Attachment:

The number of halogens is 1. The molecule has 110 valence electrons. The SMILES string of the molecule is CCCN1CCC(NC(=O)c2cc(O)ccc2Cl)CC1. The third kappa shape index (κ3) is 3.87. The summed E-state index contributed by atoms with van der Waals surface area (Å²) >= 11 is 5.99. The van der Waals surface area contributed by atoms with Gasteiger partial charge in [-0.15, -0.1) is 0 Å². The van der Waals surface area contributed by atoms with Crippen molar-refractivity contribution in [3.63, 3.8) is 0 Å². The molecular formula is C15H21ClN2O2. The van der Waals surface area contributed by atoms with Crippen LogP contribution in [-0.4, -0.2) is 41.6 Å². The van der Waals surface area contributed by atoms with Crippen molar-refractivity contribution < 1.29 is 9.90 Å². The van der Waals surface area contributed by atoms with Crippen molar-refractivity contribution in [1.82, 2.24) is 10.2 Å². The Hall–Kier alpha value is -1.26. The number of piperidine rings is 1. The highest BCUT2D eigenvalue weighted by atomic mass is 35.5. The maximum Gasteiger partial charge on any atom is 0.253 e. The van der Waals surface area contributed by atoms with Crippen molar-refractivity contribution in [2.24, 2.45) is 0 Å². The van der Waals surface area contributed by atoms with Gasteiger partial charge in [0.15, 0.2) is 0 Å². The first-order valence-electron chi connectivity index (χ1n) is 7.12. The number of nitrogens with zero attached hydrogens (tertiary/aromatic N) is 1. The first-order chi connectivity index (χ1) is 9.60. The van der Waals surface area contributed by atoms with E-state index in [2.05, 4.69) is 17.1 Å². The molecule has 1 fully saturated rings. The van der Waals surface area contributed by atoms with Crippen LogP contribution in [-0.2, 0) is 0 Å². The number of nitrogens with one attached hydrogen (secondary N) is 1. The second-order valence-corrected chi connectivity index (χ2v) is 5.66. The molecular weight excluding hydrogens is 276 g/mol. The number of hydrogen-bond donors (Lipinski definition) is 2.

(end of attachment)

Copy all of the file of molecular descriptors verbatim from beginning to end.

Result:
The number of halogens is 1. The molecule has 110 valence electrons. The SMILES string of the molecule is CCCN1CCC(NC(=O)c2cc(O)ccc2Cl)CC1. The third kappa shape index (κ3) is 3.87. The summed E-state index contributed by atoms with van der Waals surface area (Å²) >= 11 is 5.99. The van der Waals surface area contributed by atoms with Gasteiger partial charge in [-0.15, -0.1) is 0 Å². The van der Waals surface area contributed by atoms with Crippen molar-refractivity contribution in [3.63, 3.8) is 0 Å². The molecular formula is C15H21ClN2O2. The van der Waals surface area contributed by atoms with Crippen LogP contribution in [-0.4, -0.2) is 41.6 Å². The van der Waals surface area contributed by atoms with Crippen molar-refractivity contribution < 1.29 is 9.90 Å². The van der Waals surface area contributed by atoms with Crippen molar-refractivity contribution in [1.82, 2.24) is 10.2 Å². The Hall–Kier alpha value is -1.26. The number of piperidine rings is 1. The highest BCUT2D eigenvalue weighted by atomic mass is 35.5. The maximum Gasteiger partial charge on any atom is 0.253 e. The van der Waals surface area contributed by atoms with Crippen molar-refractivity contribution in [2.24, 2.45) is 0 Å². The van der Waals surface area contributed by atoms with Gasteiger partial charge in [0.15, 0.2) is 0 Å². The first-order valence-electron chi connectivity index (χ1n) is 7.12. The number of nitrogens with zero attached hydrogens (tertiary/aromatic N) is 1. The first-order chi connectivity index (χ1) is 9.60. The van der Waals surface area contributed by atoms with E-state index in [2.05, 4.69) is 17.1 Å². The molecule has 1 fully saturated rings. The van der Waals surface area contributed by atoms with Crippen LogP contribution in [-0.2, 0) is 0 Å². The number of nitrogens with one attached hydrogen (secondary N) is 1. The second-order valence-corrected chi connectivity index (χ2v) is 5.66. The molecular weight excluding hydrogens is 276 g/mol. The number of hydrogen-bond donors (Lipinski definition) is 2.